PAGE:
Sudan’s COVID-19 cases double in a single day

Photo: Coronavirus

April 18, 2020 (Nyamilepedia) — The total of known COVID-19 infections in Sudan has more than doubled since yesterday. Following the latest batch of test results there are now 66 confirmed cases. So far, 10 people have died. These are small numbers in comparison with many other countries but there are signs that the spread of the virus in Sudan is becoming more difficult to contain.

Sudan’s first case came to light on March 12 when a man who had recently visited the United Arab Emirates died in Khartoum. By the beginning of April there were still only seven confirmed cases but more than 20 people had been put into quarantine.

The authorities have been following up cases in an effort to trace the sources of infection. According to a UN situation report, 12 of the 32 cases identified before the latest increase were “imported” by people with a recent travel history and 18 were the result of direct contact with those already infected. The remaining two cases were more worrying because, in the words of the UN report, they indicated “the possibility of community transmission”.

Among the latest cases, the health ministry attributes some to foreign travel and contact with known cases but also says “a number” of them are not explained by contact or travel. Again, this hints at transmission within the local community.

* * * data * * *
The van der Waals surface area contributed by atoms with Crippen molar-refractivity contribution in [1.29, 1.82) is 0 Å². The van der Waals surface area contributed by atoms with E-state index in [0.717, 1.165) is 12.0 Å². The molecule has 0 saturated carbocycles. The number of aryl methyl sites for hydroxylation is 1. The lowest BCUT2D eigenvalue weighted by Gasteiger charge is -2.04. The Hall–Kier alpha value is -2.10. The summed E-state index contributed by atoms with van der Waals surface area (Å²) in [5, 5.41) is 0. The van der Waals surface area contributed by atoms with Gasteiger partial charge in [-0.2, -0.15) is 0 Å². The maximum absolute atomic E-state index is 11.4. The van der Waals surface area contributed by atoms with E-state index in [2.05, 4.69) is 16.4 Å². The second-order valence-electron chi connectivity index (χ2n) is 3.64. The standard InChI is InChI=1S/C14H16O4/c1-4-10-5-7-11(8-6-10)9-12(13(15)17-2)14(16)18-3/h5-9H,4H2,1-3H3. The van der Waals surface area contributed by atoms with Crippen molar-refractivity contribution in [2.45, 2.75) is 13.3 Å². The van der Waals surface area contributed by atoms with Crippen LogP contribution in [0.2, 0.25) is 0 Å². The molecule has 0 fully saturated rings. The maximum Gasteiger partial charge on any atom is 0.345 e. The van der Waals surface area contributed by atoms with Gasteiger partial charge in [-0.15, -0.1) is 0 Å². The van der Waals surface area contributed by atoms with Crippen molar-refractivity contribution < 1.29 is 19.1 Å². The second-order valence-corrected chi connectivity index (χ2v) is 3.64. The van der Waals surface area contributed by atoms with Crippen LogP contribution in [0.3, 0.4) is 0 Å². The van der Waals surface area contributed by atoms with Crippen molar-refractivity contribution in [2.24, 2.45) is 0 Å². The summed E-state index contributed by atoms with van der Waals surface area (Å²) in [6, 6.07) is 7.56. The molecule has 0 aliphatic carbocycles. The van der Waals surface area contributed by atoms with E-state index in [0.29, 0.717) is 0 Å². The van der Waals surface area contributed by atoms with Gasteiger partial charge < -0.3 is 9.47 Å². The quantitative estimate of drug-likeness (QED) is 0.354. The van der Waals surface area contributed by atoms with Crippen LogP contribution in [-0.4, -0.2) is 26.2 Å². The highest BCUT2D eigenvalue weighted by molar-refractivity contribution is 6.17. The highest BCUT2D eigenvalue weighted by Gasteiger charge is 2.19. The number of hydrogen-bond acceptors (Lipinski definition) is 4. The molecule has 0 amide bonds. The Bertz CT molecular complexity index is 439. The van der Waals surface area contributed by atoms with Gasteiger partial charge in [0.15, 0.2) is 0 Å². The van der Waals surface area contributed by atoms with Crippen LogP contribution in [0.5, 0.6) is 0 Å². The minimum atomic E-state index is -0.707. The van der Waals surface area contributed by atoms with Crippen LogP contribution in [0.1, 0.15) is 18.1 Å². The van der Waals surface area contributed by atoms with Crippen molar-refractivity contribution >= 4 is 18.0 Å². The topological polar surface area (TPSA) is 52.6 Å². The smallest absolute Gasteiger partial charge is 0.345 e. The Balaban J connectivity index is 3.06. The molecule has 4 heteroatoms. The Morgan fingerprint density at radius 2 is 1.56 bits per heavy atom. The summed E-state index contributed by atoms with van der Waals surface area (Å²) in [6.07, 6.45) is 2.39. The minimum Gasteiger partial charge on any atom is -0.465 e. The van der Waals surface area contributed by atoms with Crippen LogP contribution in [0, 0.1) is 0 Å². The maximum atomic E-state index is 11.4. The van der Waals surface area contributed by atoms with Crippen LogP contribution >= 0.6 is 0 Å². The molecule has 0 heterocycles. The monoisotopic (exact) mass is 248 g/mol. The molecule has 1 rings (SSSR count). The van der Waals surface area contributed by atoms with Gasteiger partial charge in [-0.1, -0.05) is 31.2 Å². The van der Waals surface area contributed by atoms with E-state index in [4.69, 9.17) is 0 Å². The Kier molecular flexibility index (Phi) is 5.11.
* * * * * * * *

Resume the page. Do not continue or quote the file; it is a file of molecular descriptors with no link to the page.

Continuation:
Of the 66 currently known cases, 61 are in the Khartoum administrative area (in seven different districts), plus three in the White Nile province and one each in the Nile River and Gezira provinces.

A three-week lockdown of Khartoum takes effect today, and people have been told to restrict their movements to small areas. There are also restrictions in the Nile River, Blue Nile and Red Sea provinces, including the closure of Port Sudan’s Grand Market. Travel in and out of North Darfur is being suspended.

On Thursday, the prime minister dismissed Lt Gen Ahmed Abdoun, the military governor of Khartoum, after he refused to implement a ban on group worship in the capital’s mosques and churches that had been announced by the minister of religious affairs.

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